California Gov. Gavin Newsom January 11 announced his plan for universal healthcare, which would extend coverage to the state’s 1.1 million undocumented residents.
If approved, California would be the first state in the nation to provide universal health care.
Speaking at the Clinica Sierra Vista’s Lamont Center in Kern County, an agricultural region which serves as home to roughly 70,000 undocumented people, Newsom laid out his plan for universal access throughout the state, regardless of pre-existing conditions, ability to pay, or immigration status. Long-time labor activist Dolores Huerta and California state Assemblyman Rudy Salas took the mic to commend the governor on his proposal.
“This is a historic moment,” said Huerta. “Thank you, Gov. Newsom for including all undocumented people in your budget. California is the first state in the nation to finally recognize our immigrants and their contributions,” she said, expressing her confidence that the state Legislature would pass the budget.
The $614 million proposal is part of the 2022-23 state budget known as the California Blueprint, which the governor unveiled a day earlier. The budget must be approved by the state Legislature; Newsom said he expects to see the finished package on his desk by May. If approved, expanded coverage would be rolled out by the end of 2022.
Currently, Medi-Cal covers all low-income children and young adults under the age of 26, regardless of immigration status. Last year, the state expanded Medi-Cal eligibility to low-income undocumented adults over the age of 50. The new proposal would expand Medi-Cal coverage to low-income people between the ages of 26-49, regardless of immigration status,
Newsom addressed the concerns of critics who fear an increase in state taxes. “We already have universal health care, but it is at the back end and called the emergency room. It’s costing you a bundle, with all of us paying higher premiums.”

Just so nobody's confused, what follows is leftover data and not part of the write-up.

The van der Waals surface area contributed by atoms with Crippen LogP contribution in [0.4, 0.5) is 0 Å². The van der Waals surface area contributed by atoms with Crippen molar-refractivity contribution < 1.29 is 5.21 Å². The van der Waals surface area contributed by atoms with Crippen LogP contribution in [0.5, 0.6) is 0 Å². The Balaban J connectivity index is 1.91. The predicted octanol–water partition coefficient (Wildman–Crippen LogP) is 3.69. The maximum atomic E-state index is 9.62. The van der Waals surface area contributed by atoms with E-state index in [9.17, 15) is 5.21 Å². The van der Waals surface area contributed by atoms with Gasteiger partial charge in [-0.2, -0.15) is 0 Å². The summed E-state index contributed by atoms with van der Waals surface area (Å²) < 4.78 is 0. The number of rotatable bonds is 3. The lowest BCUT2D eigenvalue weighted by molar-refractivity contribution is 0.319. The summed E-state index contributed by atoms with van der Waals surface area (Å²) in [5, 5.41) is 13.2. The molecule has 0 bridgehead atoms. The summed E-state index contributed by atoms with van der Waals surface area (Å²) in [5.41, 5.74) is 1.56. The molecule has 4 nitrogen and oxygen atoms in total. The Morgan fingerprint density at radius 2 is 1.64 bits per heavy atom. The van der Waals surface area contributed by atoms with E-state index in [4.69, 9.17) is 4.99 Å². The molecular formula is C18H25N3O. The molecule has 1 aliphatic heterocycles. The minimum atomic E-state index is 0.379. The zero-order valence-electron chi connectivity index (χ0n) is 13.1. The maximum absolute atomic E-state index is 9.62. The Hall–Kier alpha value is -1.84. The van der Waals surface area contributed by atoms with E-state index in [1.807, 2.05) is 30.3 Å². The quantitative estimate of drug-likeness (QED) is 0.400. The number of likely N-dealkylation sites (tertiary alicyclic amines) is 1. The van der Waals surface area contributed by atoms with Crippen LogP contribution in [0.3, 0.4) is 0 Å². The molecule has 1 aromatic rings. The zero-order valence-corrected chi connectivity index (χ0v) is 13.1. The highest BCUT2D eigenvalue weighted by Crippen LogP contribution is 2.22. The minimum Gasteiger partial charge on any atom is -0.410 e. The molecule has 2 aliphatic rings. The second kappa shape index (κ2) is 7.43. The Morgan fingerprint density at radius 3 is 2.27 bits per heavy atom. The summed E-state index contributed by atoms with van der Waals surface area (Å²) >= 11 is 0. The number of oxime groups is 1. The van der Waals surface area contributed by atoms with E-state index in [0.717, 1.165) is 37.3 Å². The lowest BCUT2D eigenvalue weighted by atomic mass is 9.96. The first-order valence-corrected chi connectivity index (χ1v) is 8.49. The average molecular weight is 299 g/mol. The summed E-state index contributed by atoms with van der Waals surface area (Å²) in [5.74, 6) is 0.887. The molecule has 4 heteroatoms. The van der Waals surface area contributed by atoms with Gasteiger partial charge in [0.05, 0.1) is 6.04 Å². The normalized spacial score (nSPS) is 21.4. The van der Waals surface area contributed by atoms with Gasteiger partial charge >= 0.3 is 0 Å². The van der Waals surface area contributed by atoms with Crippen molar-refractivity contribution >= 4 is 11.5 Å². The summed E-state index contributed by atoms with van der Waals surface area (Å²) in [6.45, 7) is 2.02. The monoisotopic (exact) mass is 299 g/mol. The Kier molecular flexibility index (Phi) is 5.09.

“Why not have access to preventive care at a much lower cost?” he queried, expressing his hope that other states would follow his lead to extend coverage to the nation’s 10.5 million undocumented residents.
The California Taxpayers Association raised its objections to the proposal January 7, before the plan was formally announced, noting that taxes would be increased on businesses and individuals earning more than $149,000 annually. California state Assembly members Ash Kalra and Alex Lee, both Democrats who represent portions of the Silicon Valley, have introduced ACA 11, which would raise an estimated $200 million annually to support universal health care in the state.
“This measure would add to the cost of living in California and lead to job losses, without any guarantee that the billions in new taxes would benefit anyone,” said CalTax President Robert Gutierrez in a press statement.
“Taxpayers want and deserve quality healthcare services, but there is no guarantee that a government-run healthcare system will deliver better care for Californians at an affordable price.”
Kalra defended his bill in a press statement: “Those that profit off the immoral status quo may not like it, but I am confident that the vast majority of working and retired Californians will see the benefit of significant cost-savings as we remove debilitating insurance costs, out-of-reach prescription drugs and arbitrarily high hospital fees.”